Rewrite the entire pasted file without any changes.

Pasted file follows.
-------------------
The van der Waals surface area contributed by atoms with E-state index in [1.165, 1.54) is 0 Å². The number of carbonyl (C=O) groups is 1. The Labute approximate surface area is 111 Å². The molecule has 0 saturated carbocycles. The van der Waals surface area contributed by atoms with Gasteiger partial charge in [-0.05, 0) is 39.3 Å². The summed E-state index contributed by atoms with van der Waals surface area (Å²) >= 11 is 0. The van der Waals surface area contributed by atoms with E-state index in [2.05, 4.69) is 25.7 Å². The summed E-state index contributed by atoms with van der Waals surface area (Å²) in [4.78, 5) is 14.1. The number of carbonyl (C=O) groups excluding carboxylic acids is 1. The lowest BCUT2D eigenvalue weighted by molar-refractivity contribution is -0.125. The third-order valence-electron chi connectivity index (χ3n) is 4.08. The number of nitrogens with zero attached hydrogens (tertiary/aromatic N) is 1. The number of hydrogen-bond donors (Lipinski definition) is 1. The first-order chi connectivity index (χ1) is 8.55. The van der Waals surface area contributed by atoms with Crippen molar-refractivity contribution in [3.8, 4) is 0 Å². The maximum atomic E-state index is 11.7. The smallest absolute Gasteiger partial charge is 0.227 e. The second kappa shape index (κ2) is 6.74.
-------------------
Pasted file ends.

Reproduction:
The van der Waals surface area contributed by atoms with E-state index in [1.165, 1.54) is 0 Å². The number of carbonyl (C=O) groups is 1. The Labute approximate surface area is 111 Å². The molecule has 0 saturated carbocycles. The van der Waals surface area contributed by atoms with Gasteiger partial charge in [-0.05, 0) is 39.3 Å². The summed E-state index contributed by atoms with van der Waals surface area (Å²) >= 11 is 0. The van der Waals surface area contributed by atoms with E-state index in [2.05, 4.69) is 25.7 Å². The summed E-state index contributed by atoms with van der Waals surface area (Å²) in [4.78, 5) is 14.1. The number of carbonyl (C=O) groups excluding carboxylic acids is 1. The lowest BCUT2D eigenvalue weighted by molar-refractivity contribution is -0.125. The third-order valence-electron chi connectivity index (χ3n) is 4.08. The number of nitrogens with zero attached hydrogens (tertiary/aromatic N) is 1. The number of hydrogen-bond donors (Lipinski definition) is 1. The first-order chi connectivity index (χ1) is 8.55. The van der Waals surface area contributed by atoms with Crippen molar-refractivity contribution in [3.8, 4) is 0 Å². The maximum atomic E-state index is 11.7. The smallest absolute Gasteiger partial charge is 0.227 e. The second kappa shape index (κ2) is 6.74.